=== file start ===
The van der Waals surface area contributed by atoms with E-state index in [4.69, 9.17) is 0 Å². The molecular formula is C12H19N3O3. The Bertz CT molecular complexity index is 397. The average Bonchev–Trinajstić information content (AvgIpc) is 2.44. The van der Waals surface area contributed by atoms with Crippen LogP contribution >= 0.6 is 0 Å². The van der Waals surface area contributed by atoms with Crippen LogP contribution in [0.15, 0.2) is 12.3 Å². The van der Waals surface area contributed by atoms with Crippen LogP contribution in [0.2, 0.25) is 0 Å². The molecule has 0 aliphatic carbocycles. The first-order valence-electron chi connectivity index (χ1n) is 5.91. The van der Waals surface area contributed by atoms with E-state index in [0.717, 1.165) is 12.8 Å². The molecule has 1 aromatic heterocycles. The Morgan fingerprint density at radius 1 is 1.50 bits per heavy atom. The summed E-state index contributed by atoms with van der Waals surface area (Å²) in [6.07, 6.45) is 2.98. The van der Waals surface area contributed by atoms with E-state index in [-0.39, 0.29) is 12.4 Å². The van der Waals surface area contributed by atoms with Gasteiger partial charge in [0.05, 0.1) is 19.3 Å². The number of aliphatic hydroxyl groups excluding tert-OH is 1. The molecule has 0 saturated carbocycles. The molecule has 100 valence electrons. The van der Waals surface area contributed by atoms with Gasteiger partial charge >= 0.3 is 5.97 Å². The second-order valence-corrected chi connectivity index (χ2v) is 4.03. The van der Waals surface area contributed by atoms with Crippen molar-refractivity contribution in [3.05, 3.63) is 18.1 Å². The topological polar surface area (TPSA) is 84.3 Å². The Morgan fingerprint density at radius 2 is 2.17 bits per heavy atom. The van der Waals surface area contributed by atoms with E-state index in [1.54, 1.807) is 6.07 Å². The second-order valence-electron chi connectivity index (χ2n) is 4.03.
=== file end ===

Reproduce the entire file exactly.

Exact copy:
The van der Waals surface area contributed by atoms with E-state index in [4.69, 9.17) is 0 Å². The molecular formula is C12H19N3O3. The Bertz CT molecular complexity index is 397. The average Bonchev–Trinajstić information content (AvgIpc) is 2.44. The van der Waals surface area contributed by atoms with Crippen LogP contribution >= 0.6 is 0 Å². The van der Waals surface area contributed by atoms with Crippen LogP contribution in [0.15, 0.2) is 12.3 Å². The van der Waals surface area contributed by atoms with Crippen LogP contribution in [0.2, 0.25) is 0 Å². The molecule has 0 aliphatic carbocycles. The first-order valence-electron chi connectivity index (χ1n) is 5.91. The van der Waals surface area contributed by atoms with E-state index in [0.717, 1.165) is 12.8 Å². The molecule has 1 aromatic heterocycles. The Morgan fingerprint density at radius 1 is 1.50 bits per heavy atom. The summed E-state index contributed by atoms with van der Waals surface area (Å²) in [6.07, 6.45) is 2.98. The van der Waals surface area contributed by atoms with E-state index in [-0.39, 0.29) is 12.4 Å². The van der Waals surface area contributed by atoms with Gasteiger partial charge in [0.05, 0.1) is 19.3 Å². The number of aliphatic hydroxyl groups excluding tert-OH is 1. The molecule has 0 saturated carbocycles. The molecule has 100 valence electrons. The van der Waals surface area contributed by atoms with Gasteiger partial charge >= 0.3 is 5.97 Å². The second-order valence-corrected chi connectivity index (χ2v) is 4.03. The van der Waals surface area contributed by atoms with Crippen molar-refractivity contribution in [3.05, 3.63) is 18.1 Å². The topological polar surface area (TPSA) is 84.3 Å². The Morgan fingerprint density at radius 2 is 2.17 bits per heavy atom. The van der Waals surface area contributed by atoms with E-state index in [1.54, 1.807) is 6.07 Å². The second-order valence-electron chi connectivity index (χ2n) is 4.03.